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MAN OF LETTERS: A veritable Who’s Who of the fashion and publishing worlds — including Karl Lagerfeld, Stefano Pilati, Alber Elbaz, Nicolas Ghesquière, Franca Sozzani, Carine Roitfeld, Pharrell Williams and Pat McGrath — turned up at Paris’ Bristol hotel Wednesday night to watch Condé Nast International chairman Jonathan Newhouse be awarded the Ordre des Arts et des Lettres (Order of Arts and Letters, in English). S.I. Newhouse Jr. and Ronnie Cooke Newhouse were also in attendance, with the latter wearing a customized pink sequined Comme des Garçons dress for the occasion. Before the ceremony, Jonathan Newhouse considered the highs and lows of his career. “I’m not sure what the biggest high has been — maybe this — but the low point had to be when I started out at the Springfield Union News, where one of my jobs was to clean the printers because I was tiny and could crawl inside the machines,” he said. “I had rather long hair at the time and it would get completely soaked in ink.”
Lagerfeld, meanwhile, admitted he is gearing up for a couture shoot (likely starring Devon Aoki) for Numero. For his part, Elbaz said he tries not getting fazed about being among the press’ current darlings: “I always say that I don’t like to be Miss America because for the press, there’s always a new Miss America tomorrow.” — Katya Foreman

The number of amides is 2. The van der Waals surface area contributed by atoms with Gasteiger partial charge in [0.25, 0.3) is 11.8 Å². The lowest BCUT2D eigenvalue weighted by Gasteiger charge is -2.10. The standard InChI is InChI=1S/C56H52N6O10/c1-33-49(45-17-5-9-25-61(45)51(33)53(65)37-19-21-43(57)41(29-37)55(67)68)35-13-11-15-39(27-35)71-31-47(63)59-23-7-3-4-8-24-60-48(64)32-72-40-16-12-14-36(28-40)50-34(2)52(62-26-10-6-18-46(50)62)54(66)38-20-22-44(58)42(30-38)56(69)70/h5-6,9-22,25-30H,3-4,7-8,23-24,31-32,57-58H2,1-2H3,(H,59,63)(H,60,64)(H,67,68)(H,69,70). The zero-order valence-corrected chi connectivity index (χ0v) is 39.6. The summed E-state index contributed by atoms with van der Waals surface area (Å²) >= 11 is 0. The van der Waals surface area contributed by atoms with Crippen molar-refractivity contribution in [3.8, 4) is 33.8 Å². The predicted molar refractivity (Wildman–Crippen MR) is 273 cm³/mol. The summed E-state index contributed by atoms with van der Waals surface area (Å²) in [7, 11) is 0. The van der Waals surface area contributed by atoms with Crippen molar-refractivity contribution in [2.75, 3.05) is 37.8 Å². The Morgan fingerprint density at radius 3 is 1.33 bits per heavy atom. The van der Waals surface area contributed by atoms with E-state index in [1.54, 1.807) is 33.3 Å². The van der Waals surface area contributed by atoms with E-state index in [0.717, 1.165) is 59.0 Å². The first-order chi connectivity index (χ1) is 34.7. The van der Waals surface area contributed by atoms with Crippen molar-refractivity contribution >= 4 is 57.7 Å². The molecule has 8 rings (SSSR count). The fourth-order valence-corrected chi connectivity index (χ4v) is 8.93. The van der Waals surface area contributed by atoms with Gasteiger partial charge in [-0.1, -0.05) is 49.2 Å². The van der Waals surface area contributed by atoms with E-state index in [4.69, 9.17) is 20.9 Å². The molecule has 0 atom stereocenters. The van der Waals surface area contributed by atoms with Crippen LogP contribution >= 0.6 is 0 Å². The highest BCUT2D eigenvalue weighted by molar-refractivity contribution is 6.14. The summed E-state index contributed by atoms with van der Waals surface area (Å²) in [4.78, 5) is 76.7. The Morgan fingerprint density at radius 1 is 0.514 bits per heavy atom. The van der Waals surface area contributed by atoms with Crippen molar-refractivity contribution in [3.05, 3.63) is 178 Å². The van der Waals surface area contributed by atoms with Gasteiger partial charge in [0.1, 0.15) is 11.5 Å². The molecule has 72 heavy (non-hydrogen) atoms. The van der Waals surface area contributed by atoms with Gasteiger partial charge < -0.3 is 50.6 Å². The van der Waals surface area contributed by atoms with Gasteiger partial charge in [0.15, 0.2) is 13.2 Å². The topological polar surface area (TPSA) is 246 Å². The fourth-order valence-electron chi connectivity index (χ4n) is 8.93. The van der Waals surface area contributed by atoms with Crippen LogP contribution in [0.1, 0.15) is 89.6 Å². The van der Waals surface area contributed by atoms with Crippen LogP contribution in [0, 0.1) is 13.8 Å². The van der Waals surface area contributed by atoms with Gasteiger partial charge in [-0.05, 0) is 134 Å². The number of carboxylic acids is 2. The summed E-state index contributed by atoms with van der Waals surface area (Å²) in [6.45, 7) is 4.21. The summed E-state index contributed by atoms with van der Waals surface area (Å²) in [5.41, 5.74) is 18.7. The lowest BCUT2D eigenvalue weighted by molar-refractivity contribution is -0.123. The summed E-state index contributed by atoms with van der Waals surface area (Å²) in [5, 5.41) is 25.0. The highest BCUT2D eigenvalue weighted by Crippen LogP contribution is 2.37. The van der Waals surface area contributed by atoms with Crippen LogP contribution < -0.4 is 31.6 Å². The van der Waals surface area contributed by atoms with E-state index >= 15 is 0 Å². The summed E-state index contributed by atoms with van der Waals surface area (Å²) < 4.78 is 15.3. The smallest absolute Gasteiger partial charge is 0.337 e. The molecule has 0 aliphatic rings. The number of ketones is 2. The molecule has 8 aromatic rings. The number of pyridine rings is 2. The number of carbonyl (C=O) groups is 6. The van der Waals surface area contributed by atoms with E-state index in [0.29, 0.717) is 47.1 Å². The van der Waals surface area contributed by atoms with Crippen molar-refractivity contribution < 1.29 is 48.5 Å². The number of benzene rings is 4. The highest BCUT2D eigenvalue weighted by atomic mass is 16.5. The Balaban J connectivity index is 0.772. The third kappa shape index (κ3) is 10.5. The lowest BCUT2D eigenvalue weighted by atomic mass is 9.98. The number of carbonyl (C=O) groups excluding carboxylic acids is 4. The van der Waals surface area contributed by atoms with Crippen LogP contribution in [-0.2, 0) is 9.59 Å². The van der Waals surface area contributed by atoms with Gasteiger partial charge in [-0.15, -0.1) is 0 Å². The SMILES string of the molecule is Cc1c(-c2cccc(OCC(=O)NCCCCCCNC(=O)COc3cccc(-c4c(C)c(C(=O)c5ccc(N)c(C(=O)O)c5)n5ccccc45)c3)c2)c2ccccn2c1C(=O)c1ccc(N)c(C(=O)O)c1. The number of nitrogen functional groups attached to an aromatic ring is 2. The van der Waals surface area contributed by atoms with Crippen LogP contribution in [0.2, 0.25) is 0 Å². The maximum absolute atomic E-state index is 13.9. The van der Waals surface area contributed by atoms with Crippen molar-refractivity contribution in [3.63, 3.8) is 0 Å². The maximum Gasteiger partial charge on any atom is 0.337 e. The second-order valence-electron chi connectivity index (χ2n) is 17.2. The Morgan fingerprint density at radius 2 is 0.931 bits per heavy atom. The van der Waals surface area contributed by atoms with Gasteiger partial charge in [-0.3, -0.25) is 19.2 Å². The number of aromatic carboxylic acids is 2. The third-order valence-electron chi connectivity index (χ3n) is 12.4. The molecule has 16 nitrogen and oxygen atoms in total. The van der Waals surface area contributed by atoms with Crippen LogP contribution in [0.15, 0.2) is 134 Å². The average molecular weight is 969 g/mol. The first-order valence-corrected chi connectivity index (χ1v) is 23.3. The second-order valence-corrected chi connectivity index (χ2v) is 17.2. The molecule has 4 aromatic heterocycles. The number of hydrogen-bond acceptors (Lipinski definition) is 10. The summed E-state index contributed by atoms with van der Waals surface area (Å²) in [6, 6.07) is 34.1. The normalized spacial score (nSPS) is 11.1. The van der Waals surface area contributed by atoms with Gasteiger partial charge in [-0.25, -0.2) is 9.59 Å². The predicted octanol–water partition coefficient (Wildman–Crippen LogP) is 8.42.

This story first appeared in the January 17, 2008 issue of WWD. Subscribe Today.
FROM MAGS TO BOOKS: How challenging is it to follow in the footsteps of legendary book editor and author Michael Korda, who’s worked with everyone from Jacqueline Susann to William Shirer? Former Time editor Priscilla Painton is about to find out. Painton, who spent nearly 20 years at Time and rose to deputy managing editor before departing in December, will become editor in chief of the Simon & Schuster imprint, replacing Korda, who relinquished that title at the end of 2005 and is now editor in chief emeritus. Painton was the highest-ranking woman in Time’s history, whom many believed could have replaced Jim Kelly when he stepped down as the magazine’s managing editor in 2006 (the job went to Richard Stengel). When she revealed she would leave Time in October, she said at the time she wanted to figure out “act two” of her career. “I had been thinking about being 49 and needing to launch a second career,” Painton told WWD on Wednesday. David Rosenthal, executive vice president and publisher of the Simon & Schuster imprint, said Painton’s “high-level experience, her sense of story and authorial contacts” made her an ideal fit for the job. Painton will take her new position on March 3. — Stephanie D. Smith
A TIMELY CONTINGENT: Looks like those New Orleans-themed packages in 10 Time Inc. magazines didn’t go unnoticed. The Preservation Resource Center, which works toward the revitalization of New Orleans’ historic neighborhoods, is recognizing Time Warner with the first-ever New Orleans Citizenship Award. A cocktail party at Jazz at Lincoln Center tonight will feature Mayor Michael Bloomberg as well as top executives from Time Inc., CNN and HBO. That includes Time Inc. editor in chief John Huey, who took 12 of his managing editors to New Orleans last year, a trip that resulted in numerous magazine packages on the city in time for the second anniversary of Hurricane Katrina.
Expected media presence, though, will exceed Time Warner’s stable. The New Yorker’s Paul Goldberger and Calvin Trillin are on board, as well as Columbia School of Journalism dean Nick Lemann, who is a New Orleans native and whose son (with former House & Garden editor in chief Dominique Browning) works at the Preservation Resource Center. Harry Shearer, the voice of Homer on “The Simpsons” and a Huffington Post blogger, will emcee. — Irin Carmon